We present developments towards spatially explicit age-structured population dynamics operating models for Antarctic toothfish in the Ross Sea. The operating models consider both a coarse-scale and medium-scale spatial resolution and consider scenarios where abundance can be present over the entire Ross Sea region or restricted to areas where the fishery has operated.
The models are implemented in the generalised Bayesian population dynamics model, the Spatial Population Model (SPM). The SPM program allows implementation of an aggregate movement model for use with large numbers of areas as a discrete time-step state-space model that represents a cohort-based population age structure in a spatially explicit manner. Models can be parameterised by both population processes (i.e., ageing, recruitment, and mortality), as well as movement processes defined as the product of a set of preference functions that are based on known attributes of spatial location.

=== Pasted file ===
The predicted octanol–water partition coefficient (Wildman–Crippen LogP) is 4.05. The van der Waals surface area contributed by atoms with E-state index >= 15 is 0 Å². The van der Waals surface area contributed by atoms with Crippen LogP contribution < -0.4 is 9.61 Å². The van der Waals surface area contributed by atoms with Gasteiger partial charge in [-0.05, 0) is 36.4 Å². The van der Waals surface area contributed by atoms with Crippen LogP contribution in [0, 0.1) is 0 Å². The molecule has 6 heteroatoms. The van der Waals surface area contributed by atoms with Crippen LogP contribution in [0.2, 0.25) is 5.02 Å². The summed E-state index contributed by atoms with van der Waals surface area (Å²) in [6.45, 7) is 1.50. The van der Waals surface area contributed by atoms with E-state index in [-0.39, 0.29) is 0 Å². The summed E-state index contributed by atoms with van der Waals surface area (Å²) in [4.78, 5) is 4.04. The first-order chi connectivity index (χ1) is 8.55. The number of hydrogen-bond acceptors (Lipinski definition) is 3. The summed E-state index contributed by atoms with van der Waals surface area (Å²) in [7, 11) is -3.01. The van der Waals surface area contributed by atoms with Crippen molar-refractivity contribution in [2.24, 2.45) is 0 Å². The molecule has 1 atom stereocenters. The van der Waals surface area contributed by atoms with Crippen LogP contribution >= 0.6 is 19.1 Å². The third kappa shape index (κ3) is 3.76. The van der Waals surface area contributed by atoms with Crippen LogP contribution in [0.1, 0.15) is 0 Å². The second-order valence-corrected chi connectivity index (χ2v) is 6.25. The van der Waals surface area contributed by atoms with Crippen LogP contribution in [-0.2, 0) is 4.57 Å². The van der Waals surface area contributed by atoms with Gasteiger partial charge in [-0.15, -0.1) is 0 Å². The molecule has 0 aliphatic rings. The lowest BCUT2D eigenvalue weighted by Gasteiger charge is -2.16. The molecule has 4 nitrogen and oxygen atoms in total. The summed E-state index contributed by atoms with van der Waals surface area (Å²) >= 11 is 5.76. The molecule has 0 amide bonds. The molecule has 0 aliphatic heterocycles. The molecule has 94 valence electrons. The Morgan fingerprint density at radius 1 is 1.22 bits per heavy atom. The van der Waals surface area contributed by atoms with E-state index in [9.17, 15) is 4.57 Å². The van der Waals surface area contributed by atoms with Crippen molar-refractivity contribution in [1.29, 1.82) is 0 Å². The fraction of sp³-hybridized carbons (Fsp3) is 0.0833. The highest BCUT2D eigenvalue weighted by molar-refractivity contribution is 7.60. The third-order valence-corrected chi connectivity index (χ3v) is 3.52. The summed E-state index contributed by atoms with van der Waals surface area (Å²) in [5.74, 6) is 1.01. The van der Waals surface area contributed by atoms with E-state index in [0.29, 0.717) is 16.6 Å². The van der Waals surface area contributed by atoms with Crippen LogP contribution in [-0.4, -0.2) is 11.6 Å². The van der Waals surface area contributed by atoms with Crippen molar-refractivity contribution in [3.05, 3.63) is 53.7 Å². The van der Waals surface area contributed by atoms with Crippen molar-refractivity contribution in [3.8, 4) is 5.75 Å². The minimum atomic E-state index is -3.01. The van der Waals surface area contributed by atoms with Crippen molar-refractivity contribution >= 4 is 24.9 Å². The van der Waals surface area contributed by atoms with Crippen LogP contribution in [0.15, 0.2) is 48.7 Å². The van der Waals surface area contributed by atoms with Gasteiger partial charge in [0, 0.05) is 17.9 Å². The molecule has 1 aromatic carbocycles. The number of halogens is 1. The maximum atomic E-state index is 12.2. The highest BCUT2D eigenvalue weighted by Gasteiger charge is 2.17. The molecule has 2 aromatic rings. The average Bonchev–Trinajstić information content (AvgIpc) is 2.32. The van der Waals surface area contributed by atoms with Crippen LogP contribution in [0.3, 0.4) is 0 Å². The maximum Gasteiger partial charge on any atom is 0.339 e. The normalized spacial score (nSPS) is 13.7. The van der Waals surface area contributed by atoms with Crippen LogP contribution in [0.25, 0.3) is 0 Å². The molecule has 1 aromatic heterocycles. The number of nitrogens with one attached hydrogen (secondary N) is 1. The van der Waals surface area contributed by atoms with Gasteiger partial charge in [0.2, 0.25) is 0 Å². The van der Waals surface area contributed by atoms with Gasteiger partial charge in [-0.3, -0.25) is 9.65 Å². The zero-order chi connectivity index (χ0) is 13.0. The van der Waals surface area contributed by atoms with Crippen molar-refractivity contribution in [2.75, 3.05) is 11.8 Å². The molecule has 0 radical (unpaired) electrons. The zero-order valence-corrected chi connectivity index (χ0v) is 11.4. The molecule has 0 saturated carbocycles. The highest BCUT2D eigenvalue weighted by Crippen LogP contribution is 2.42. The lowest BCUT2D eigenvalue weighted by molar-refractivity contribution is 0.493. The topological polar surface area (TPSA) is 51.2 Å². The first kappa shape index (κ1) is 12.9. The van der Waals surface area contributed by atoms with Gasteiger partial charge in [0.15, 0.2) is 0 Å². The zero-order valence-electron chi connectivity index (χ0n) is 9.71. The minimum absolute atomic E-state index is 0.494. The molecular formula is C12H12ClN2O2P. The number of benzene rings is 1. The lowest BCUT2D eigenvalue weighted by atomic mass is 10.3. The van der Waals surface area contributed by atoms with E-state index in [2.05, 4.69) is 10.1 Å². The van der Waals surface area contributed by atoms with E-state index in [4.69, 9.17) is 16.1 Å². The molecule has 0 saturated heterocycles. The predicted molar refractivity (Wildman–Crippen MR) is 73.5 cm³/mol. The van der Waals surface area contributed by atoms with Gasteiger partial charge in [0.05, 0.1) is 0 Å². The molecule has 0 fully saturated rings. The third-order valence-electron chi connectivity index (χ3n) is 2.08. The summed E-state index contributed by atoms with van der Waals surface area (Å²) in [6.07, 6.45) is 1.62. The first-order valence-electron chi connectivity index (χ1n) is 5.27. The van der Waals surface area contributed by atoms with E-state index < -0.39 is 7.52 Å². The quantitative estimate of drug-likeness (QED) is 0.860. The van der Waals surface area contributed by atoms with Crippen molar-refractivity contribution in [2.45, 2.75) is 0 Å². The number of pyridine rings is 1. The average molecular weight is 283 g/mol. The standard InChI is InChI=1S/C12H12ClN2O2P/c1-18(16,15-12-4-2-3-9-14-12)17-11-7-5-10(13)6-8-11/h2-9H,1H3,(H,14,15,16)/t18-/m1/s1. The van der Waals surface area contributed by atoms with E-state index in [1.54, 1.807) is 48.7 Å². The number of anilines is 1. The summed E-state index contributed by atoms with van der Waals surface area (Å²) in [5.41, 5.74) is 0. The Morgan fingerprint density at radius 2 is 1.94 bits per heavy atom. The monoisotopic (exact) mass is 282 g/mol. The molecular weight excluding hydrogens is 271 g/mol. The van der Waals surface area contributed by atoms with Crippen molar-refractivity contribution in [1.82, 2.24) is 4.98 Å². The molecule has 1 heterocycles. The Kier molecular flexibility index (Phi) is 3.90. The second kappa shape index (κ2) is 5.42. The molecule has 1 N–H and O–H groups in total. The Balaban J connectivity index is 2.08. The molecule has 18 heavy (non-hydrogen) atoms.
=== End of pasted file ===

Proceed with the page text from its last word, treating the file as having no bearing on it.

The operating models considered were single sex age-structured models that categorised fish as immature, mature, pre-spawning, spawning, or post-spawning. Observations include spatially explicit commercial catch proportions-at-age, proportions mature and proportions spawning (based on GSI data), CPUE, and tag-release and tag-recapture observations.
Estimates of parameters when the operating models were used as estimation models with observations from the Ross Sea Antarctic toothfish fishery appeared to broadly reflect the hypothesised spatial distribution of Antarctic toothfish, suggesting that younger fish were found predominantly in the southern shelf areas, mature fish on the slope and spawning fish in the northern areas of the Ross Sea region. Fits to the commercial catch proportions-at-age observations were generally good in most models, although fits to the plus group of the proportions-at-age catch data were less than ideal. Model estimates of proportions-mature appeared to be sensible, with a clear pattern that the proportions mature were a function of location and age. Tag release and recapture data were less well fitted by the models due, in part, to the conflict with assumptions of known abundance in the model and the abundance information inherent in the tag-recapture observations. Whilst these models are an improvement on earlier versions, further work is required to improve these residual patterns and to better match the observations.